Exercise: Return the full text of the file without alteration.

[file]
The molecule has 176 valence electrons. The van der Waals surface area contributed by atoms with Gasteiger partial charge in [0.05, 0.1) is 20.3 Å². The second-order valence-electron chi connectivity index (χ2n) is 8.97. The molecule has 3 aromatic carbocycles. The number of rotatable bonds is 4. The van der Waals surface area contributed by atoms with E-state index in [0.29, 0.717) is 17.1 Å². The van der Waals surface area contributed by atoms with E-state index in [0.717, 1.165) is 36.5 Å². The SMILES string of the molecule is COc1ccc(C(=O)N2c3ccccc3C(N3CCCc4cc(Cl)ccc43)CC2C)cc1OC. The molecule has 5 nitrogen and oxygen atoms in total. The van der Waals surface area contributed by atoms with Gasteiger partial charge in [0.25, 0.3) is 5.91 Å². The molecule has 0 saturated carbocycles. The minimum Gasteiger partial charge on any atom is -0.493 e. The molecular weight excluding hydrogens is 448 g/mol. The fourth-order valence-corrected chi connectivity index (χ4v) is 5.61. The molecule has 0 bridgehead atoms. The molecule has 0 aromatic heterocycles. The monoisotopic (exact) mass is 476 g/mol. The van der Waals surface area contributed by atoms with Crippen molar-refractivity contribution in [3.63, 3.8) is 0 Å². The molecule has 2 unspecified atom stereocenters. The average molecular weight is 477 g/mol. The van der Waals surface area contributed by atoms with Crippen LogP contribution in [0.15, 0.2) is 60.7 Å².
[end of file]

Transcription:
The molecule has 176 valence electrons. The van der Waals surface area contributed by atoms with Gasteiger partial charge in [0.05, 0.1) is 20.3 Å². The second-order valence-electron chi connectivity index (χ2n) is 8.97. The molecule has 3 aromatic carbocycles. The number of rotatable bonds is 4. The van der Waals surface area contributed by atoms with E-state index in [0.29, 0.717) is 17.1 Å². The van der Waals surface area contributed by atoms with E-state index in [0.717, 1.165) is 36.5 Å². The SMILES string of the molecule is COc1ccc(C(=O)N2c3ccccc3C(N3CCCc4cc(Cl)ccc43)CC2C)cc1OC. The molecule has 5 nitrogen and oxygen atoms in total. The van der Waals surface area contributed by atoms with Gasteiger partial charge in [0.25, 0.3) is 5.91 Å². The molecule has 0 saturated carbocycles. The minimum Gasteiger partial charge on any atom is -0.493 e. The molecular weight excluding hydrogens is 448 g/mol. The fourth-order valence-corrected chi connectivity index (χ4v) is 5.61. The molecule has 0 bridgehead atoms. The molecule has 0 aromatic heterocycles. The monoisotopic (exact) mass is 476 g/mol. The van der Waals surface area contributed by atoms with Crippen molar-refractivity contribution in [3.63, 3.8) is 0 Å². The molecule has 2 unspecified atom stereocenters. The average molecular weight is 477 g/mol. The van der Waals surface area contributed by atoms with Crippen LogP contribution in [0.15, 0.2) is 60.7 Å².